My heart exults in the Lord

In the Lord I now hold my head high ...

Strong men stand in mute dismay,

but those who faltered put on new strength. 

Those who had plenty sell themselves for a crust,

and the hungry grow strong again. 

Poverty and riches both come from the Lord;

he brings low and he raises up. 

He lifts the weak out of the dust

and raises the poor from the refuse heap

to give them a place among the great,

to assign them seats of honour.

You do not have to be a world-ranking biblical scholar to recognize that the Magnificat is closely based on this passage, the song of Hannah. And given the parallels in the stories of Hannah and Elizabeth - both of them women who had suffered humiliation because of their childless state, and whose fortunes were dramatically reversed, through God's intervention - you can see why there is such a strong tradition attributing the words of the Magnificat to Elizabeth.

But for all their similarities there is, nevertheless, one very important respect in which the two passages differ. Because in her prayer of thanksgiving to God in 1 Samuel, Hannah does nothing to conceal her delight - indeed, her gloating - that she has at last got her revenge upon her rival. In the passage that I just read to you I deliberately omitted the following words that come from the lips of Hannah:

I gloat over my enemies

I rejoice because you have saved me ...

Cease your proud boasting,

Let no word of arrogance pass your lips,

for the Lord is a God who knows;

he governs what mortals do. 

The barren woman bears seven children

And the mother of many sons is left to languish.


It is hard to escape the uncomfortable fact that, with Hannah it is personal. This is her revenge. Whereas in our equivalent passage from today's gospel from St Luke, there is not the merest hint of any of that. Which is why I am not really sure that, in the end, it actually matters very much at all whether the words of the Magnificat were spoken by Mary or Elizabeth.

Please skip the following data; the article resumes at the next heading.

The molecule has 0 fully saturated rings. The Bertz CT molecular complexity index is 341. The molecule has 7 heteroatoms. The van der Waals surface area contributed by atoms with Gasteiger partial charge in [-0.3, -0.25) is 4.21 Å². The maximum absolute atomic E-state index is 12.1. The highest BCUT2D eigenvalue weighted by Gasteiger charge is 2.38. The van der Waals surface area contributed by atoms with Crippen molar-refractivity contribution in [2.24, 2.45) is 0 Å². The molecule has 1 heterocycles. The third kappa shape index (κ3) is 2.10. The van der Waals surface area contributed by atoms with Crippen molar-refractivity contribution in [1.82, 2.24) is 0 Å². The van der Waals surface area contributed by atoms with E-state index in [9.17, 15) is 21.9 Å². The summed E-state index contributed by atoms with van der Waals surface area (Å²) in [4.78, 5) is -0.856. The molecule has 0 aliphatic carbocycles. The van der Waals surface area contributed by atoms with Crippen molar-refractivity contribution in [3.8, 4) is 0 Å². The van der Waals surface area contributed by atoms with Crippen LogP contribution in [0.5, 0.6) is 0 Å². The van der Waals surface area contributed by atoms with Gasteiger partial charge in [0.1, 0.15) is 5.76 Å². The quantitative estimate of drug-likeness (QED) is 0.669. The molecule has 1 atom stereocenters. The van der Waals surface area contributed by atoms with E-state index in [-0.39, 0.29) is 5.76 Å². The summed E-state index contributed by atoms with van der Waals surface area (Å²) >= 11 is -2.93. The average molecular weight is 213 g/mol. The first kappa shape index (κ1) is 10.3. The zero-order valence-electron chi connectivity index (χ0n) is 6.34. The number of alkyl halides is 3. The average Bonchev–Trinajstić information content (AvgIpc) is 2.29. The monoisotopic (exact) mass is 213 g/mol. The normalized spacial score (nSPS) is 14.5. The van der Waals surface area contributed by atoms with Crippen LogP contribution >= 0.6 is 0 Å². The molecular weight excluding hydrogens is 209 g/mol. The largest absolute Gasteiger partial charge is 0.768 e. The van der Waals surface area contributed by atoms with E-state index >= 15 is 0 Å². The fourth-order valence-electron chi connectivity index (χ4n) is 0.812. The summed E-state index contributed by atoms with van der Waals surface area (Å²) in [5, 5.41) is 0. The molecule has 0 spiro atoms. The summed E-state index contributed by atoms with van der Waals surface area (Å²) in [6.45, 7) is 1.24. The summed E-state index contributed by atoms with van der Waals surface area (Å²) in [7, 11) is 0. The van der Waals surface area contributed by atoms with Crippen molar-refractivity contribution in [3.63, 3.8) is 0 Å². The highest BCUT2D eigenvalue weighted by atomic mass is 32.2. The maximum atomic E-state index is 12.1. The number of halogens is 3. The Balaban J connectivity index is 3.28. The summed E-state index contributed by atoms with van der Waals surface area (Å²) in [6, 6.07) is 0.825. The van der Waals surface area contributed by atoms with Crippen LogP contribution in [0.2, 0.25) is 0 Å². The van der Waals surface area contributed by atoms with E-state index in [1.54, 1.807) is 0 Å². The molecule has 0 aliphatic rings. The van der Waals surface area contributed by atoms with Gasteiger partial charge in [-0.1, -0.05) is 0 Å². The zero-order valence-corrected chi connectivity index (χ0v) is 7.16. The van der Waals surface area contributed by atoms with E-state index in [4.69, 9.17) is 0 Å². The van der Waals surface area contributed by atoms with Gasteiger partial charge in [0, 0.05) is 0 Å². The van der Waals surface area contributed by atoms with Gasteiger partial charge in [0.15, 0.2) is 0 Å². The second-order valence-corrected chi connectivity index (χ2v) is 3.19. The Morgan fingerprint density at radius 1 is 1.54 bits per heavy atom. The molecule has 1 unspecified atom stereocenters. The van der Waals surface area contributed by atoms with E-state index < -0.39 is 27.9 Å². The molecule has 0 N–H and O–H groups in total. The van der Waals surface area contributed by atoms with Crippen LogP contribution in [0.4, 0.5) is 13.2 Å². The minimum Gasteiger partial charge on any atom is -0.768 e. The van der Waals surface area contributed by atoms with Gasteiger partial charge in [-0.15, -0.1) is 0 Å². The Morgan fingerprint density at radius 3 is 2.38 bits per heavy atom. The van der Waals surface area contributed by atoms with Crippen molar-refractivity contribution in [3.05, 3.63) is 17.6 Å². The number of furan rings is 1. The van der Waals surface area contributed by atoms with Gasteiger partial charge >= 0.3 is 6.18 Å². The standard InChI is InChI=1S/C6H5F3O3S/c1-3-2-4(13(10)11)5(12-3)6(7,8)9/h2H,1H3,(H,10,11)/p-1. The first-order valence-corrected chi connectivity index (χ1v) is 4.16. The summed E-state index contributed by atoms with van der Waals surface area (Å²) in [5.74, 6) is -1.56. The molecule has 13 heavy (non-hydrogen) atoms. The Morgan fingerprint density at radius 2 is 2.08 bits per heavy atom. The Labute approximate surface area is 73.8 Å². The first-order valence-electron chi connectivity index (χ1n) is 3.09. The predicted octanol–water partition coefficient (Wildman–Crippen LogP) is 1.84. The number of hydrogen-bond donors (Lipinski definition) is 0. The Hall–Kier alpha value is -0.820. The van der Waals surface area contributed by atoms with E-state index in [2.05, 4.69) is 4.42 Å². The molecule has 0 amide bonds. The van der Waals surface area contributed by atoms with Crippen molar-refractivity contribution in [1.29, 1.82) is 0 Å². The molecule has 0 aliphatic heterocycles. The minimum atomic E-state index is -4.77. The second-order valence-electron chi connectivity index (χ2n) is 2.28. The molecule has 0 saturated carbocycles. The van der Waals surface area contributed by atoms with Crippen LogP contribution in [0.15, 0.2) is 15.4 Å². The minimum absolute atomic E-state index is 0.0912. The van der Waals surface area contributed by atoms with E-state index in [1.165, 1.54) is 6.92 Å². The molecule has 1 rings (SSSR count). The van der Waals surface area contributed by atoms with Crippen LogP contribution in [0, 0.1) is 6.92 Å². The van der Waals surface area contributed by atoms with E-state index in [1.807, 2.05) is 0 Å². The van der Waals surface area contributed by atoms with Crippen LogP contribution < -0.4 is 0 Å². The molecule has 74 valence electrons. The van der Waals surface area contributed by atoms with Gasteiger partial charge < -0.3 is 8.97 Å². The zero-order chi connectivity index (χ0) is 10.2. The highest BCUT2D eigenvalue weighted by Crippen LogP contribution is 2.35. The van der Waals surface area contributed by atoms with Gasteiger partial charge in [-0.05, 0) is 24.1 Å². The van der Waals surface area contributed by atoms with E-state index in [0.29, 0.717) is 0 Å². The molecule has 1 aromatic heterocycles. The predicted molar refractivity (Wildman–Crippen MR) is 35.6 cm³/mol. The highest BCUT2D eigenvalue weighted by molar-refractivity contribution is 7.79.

Because the really important lesson we learn here is, that, when Hannah's prayer is recast in the words of the Magnificat, for all its similarities, there is no longer any scope within it at all for revenge. 

Ours is a Gospel that really does have the power to reverse fortunes; to bring about radical change, to bring true liberation to all who are in chains - whatever form those chains might take. And that includes some of the most pernicious chains of all - pernicious because they can remain hidden, even from those who are held captive by them. The chains of hatred, and the need for revenge; the desire to see others suffer because of the hurt that they may have caused us. 

The problem is that as long as we continue to harbor within our hearts that need for revenge, then there will always be a deep part of ourselves that remains closed to the healing love and grace of God. And so long as that is the case, then we can never be truly free; we can never fully experience the radical wonder of God's healing and liberating grace.

The Good News that Jesus brought; the Good News that Jesus lived, and indeed paid for with his life, is that we are at our richest, not when we have the most, or control the most, or achieve the most, but when we no longer need the false security that such things bring. We are at our strongest, not when we are able to lord it over others, or get even with those who have wronged us, but rather when we know that we no longer need to feel afraid. We are at our most liberated, not when we have the freedom to do whatever we want, but rather when we know that we are truly loved and accepted. 

Today, as we eavesdrop on that encounter between Elizabeth and Mary, we are invited to share with them, as they await the births of their God-given children, a sense of wonder and amazement at the life that is about to dawn, and the part that they have been called to play in it. And therein lies the truth of the Advent Hope.

The gift that is offered to us at Christmas is a gift that is freely offered, with no price tag attached. But it is a gift that we need to be able to accept, by opening our hearts to receive it. It is a gift that has the power truly to set us free. The question is, are we ready - really ready - for a liberation that is quite so radical and subversive?